The following chart presents the cumulative performance of The Good without The Awful, relative to the S&P 500 Index total return. In contrast to simple moving-average crossover methods, which typically don’t survive transactions costs (seeThe Trend is Your Fickle Friend), these criteria would still have outperformed the S&P 500 after imposing a 0.25% cost on every round turn, even though the model moves in and out an average of every 10 weeks or so, and sometimes flip-flops from week to week. It’s certainly too clunky, binary, and simplistic to use in practice, but it’s instructive.
The fact that the model is out of the market well over half the time is certainly beneficial from the standpoint of drawdowns. The deepest drawdown experienced by this model since 1960 is just -13% (compared with several separate drawdowns in the 45-55% range for the S&P 500). One has to proxy advisory sentiment to test the model prior to 1960, but that’s actually not terribly difficult given the strong correlation between sentiment and the size and volatility of recent price changes. Unfortunately, like many models that we’ve tested (other than our present ensemble methods), the worst drawdown in Depression-era data exceeds 50%. Now, that’s certainly better than the 85% loss experienced by a passive buy-and-hold (where again, the market had to more than triple from its 1932 low just to get from an 85% loss back to a 50% loss). But it’s still not acceptable, in our view.
One might ask why we don’t simply use this model, despite its clunkiness, given a perma-bearish alternative. The answer is that my reputation as a permabear is an artifact of our 2009-early 2010 stress-testing period where we were forced to contemplate and incorporate Depression-era data. Also, the success of the simple model above to classify favorable/unfavorable market conditions is a fraction of what we observe from the broad ensemble methods that we presently use to make return/risk assessments (as much as I enjoy sharing research, nobody would publish a model that was competitive with what they rely upon). The ensembles produced positive return/risk estimates in a much larger portion of the 2009-early 2010 period, capture a larger set of positive market conditions more generally, and handle extreme periods such as Depression-era data more effectively.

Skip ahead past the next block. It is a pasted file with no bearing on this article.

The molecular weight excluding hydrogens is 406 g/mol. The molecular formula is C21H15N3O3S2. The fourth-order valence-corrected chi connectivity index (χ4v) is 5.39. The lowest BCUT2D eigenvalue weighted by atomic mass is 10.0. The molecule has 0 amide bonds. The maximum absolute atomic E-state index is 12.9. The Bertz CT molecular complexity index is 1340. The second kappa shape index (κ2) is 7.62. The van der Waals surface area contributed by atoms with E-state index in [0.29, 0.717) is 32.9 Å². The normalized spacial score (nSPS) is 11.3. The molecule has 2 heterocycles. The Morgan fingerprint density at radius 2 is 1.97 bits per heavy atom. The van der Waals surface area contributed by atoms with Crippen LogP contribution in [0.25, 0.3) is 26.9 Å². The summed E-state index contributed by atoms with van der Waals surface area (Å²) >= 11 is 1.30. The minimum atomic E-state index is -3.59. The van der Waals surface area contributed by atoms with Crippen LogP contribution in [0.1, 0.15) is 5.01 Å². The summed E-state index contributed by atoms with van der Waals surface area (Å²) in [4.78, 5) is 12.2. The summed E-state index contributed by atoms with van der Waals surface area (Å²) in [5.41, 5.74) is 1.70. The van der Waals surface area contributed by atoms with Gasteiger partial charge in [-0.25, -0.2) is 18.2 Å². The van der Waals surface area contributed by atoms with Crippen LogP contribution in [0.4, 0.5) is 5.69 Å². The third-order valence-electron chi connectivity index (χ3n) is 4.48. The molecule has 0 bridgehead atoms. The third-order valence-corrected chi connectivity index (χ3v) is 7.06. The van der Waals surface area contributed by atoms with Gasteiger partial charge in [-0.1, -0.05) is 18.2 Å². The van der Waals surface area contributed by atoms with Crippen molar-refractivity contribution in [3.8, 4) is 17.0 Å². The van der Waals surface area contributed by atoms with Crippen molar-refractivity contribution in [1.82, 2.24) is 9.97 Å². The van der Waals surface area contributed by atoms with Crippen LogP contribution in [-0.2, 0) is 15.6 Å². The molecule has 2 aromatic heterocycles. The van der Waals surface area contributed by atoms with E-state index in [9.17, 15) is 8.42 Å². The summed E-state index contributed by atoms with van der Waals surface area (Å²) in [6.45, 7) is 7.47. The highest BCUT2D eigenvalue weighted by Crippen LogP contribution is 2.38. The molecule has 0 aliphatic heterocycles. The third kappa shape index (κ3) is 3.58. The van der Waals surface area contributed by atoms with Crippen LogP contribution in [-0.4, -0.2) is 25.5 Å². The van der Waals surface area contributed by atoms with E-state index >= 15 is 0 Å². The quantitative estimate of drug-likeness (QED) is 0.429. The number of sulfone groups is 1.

Still, one might ask whether the Good/Awful model can be used as a “filter” for our broader ensembles. For example, we can examine periods when our ensembles were negative enough to encourage strongly defensive hedges, and see how the Good/Awful criteria partition those outcomes. Among the most negative periods identified by the ensembles, even instances that were positive based on “The Good without The Awful” criteria were associated with average annual losses of -15.2% for the S&P 500 (-17.3% short of Treasury bill yields). In contrast, the instances that were negative on those criteria – as is presently the case – were associated with average annual losses of -48.1% for the S&P 500 (-49.5% short of Treasury bill yields). So while the Good/Awful criteria are helpful in distinguishing bad from abysmal, even positive readings on this model aren’t enough to counter negative return/risk estimates from our ensembles.
In any event, regardless of the particular model we use, when we are looking for bullish investment opportunities, we are really seeking some version of the good without the awful. We don’t need deep undervaluation, but we are seeking the combination of more moderate valuations coupled with an early improvement in market action. There are many ways to define the basic convergence of reasonable valuations and market action, coupled with an absence of awful conditions (overvalued, overbought, overbullish, yields rising). Presently, we observe the awful, and not enough of the good, but I have no doubt that we will observe a far more favorable convergence of market conditions over the course of the market cycle ahead.